Code documentation is an integral part of Python development experience. Sometimes there may be more documentation in the source than code itself. It helps you understand what a function or class does, what arguments it accepts, and what it returns.
Python provides a handy way to add documentation. Documentation string or docstring is a string literal, and it is used in classes, modules, functions, or method definitions. The docstring is very similar to a comment but is represented with the triple-double quote (""") .
Docstrings are accessible by
__doc__ attribute of the objects and also with the built-in
In this example, we have defined a cat function that returns meow. We have declared a docstring that explains what the function does. To get the docstring of a function, we need to display the doc attribute (
There are a couple of ways to write docstring, i.e., one-line docstring and multi-line docstring.
Depending on the complexity of the function, method, or class, a one-line docstring may be perfectly appropriate.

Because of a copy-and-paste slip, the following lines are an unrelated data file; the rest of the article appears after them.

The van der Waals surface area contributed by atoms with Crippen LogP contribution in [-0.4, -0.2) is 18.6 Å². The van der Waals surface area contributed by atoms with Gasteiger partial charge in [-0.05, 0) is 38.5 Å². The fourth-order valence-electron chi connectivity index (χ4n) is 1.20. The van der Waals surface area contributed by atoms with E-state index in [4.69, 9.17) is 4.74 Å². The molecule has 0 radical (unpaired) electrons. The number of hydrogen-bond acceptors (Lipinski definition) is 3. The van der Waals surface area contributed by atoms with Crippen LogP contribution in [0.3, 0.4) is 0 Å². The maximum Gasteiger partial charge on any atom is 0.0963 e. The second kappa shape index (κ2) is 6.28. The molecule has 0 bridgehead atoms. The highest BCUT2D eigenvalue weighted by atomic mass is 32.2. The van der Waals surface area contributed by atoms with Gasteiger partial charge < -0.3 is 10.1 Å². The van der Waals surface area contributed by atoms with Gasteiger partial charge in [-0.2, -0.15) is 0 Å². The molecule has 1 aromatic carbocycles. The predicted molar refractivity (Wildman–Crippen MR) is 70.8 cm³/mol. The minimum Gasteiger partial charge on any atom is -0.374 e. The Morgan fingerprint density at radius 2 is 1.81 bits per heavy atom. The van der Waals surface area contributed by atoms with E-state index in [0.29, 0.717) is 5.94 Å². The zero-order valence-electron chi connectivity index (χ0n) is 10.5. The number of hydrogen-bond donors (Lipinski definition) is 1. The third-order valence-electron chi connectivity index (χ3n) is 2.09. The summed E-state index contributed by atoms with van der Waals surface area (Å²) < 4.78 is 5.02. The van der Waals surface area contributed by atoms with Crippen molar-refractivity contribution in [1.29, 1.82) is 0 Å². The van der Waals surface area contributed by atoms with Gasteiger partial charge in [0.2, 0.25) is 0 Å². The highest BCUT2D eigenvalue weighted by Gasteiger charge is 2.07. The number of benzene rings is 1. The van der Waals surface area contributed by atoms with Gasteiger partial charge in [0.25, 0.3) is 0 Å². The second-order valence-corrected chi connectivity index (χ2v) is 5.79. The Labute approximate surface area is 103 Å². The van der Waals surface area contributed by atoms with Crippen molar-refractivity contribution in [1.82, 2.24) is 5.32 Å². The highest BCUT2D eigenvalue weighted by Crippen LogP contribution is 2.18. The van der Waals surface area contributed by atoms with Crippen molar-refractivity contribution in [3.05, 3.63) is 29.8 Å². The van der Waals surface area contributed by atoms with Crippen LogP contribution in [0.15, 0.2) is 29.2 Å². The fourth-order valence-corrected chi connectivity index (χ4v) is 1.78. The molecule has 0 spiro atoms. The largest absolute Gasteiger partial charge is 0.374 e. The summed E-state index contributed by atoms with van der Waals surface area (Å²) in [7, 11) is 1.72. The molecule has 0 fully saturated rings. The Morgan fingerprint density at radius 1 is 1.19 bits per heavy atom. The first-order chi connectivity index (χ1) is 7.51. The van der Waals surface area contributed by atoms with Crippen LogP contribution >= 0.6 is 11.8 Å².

The closing quotes are on the same line as the opening quotes. You can use one of the quotes, i.e., triple single or triple-double quotes. There's no blank line either before or after the docstring.
In more complex cases, it is a better idea to give additional information about the code. Multi-line docstrings consist of a summary line like a one-line docstring, followed by a single blank line with the descriptive text.
The general format for writing a multi-line docstring is:
As you can see, docstring improves usability and code readability. It will be easy for a programmer who didn't write the code to understand what this or that function does. The most important thing to remember when working with docstrings is that you write the docstring for people who will use your code.
Yet, docstrings is a very vast topic, and If you would like to learn more, then check out the Python DocStrings PEP257.
← Go Back